It’s safe to say many non-techie people are pretty baffled by the concept of 'the cloud'. Last summer, Hollywood even made a comedy about our confusion in the hit film, Sex Tape. When Jason Segel tried to explain to Cameron Diaz why he couldn't delete a video from iCloud, the whole world nodded in agreement:
Jason Segel: “...the next thing I knew it went up - it went up to the cloud”
Diaz: “And you can’t get it down from the cloud?”
Segel: “Nobody understands the cloud. It’s a f**king mystery!”
Segel’s character is right. Nobody really understands the cloud. As recently as August 2014, a survey by Sage found that more than half of the UK's small and medium-sized businesses had only a ‘partial’ understanding of the difference between cloud technology and dedicated servers. Anxieties over security and where data is stored remain the biggest barrier for more than a third (38%), followed closely by the risk of downtime (25%) and slow connection speeds (19%).
Part of the issue is that data hosting vendors love to tout the term ‘cloud’ because it sounds cool despite being so ambiguous. Marketers and sales teams have latched onto it as a buzzword to talk about IT infrastructure and help them sell ‘new’ services. This, coupled with the unfortunate tendency to use fluffy cloud imagery in sales and marketing literature just causes more confusion.
So, are people right to be mystified about cloud services? Well, yes...and also, no. First of all, we need to understand that the cloud is not floating like nebulous mist above our heads. It’s a physical infrastructure consisting of many computers housed in huge data centres around the world.
Then we need to understand where our data actually goes when we’re accessing and sending information: how it gets there and what happens to it on its way.
A grasp of these fundamental concepts will make it easier to decide whether cloud or dedicated servers are the right choice for your needs. In the meantime let’s bust some popular myths about the cloud:
1) Privacy and security: your data isn’t safe
While there are disadvantages to using free services (which might use your data to make money), to say that the cloud is less secure than a dedicated setup is misleading. On one hand, having services and data concentrated in a few data centres makes them easier targets for ‘cybercriminals’. On the other hand, it’s more likely that security patches and updates are properly applied to servers built on a large scale.
2) The cloud never goes down
Marketers in web hosting companies frequently make false claims about cloud hosting being completely immune to outages. However, as with anything in IT, nothing is ever 100% perfect. Parts of the cloud can go down and cause failures. This is true of any hosting service, cloud or otherwise.
3) Switching to the cloud is the greenest decision a business will ever make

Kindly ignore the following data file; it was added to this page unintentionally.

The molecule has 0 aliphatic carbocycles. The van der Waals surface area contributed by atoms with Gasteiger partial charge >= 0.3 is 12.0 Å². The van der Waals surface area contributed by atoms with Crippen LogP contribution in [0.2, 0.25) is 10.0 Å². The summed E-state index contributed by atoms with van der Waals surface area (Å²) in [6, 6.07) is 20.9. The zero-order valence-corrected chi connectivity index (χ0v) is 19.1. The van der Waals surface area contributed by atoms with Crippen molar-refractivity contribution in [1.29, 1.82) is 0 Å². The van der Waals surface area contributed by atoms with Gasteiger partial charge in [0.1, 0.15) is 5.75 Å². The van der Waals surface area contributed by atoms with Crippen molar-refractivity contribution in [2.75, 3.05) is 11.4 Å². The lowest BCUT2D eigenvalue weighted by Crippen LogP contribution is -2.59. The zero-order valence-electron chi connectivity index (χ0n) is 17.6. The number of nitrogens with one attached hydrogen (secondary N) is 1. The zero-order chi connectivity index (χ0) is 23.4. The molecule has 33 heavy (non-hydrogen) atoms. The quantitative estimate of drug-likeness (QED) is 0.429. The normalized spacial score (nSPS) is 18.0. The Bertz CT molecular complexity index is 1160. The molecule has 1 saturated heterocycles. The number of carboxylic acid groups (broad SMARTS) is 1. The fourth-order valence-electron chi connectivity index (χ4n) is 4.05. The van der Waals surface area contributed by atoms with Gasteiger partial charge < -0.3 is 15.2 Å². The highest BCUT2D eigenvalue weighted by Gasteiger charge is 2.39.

The prevailing logic is that cloud data centres optimise the use of their computing resources, making them more efficient than a dedicated server. However, it really depends on the energy matrix of the host country. Any data hosting service is only as green as its power source.
4) Cloud services will save you money
Figuring out direct cost comparisons between cloud and dedicated services is tricky. Cloud computing is about optimising data storage resources, not reducing them. It creates savings in the sense that you don’t have to base your server capacity on peak demands, instead increasing and decreasing as necessary. That could suit some companies but if your resource needs are fairly steady, there isn't much to be gained.
5) The cloud takes away the hassle of managing systems
Marketers who champion the benefits of the cloud claim that it removes most of the hassle of managing systems. For example, every time a new update is available it is seamlessly implemented by the vendor and rolled out in an easy, efficient manner. While this sounds great in theory, there may be cases where you need control over when and how updates are implemented so you have time to prepare for changes.
As Sex Tape has shown us, there are scenarios where it is wise to be cautious about how and when we use cloud storage. There have already been cases where criminals have forced firms (Sony Pictures, JPMorgan and Home Depot) onto the backfoot by hacking into systems and taking data.
However, for those who are fed up paying over the odds for hosting limits that are never reached, the cloud might just be the answer.
One question remains: will we ever see the back of confusing marketing-speak and vendor hype around the cloud? Let's give Philippe Parker (@proops) from Contented Management the last word:
“The Cloud is undoubtedly a buzzword for application service provision, but I don’t think we should knock it. If you say it’s just the internet, while that’s true you have to remember that most people don’t know what the internet is.”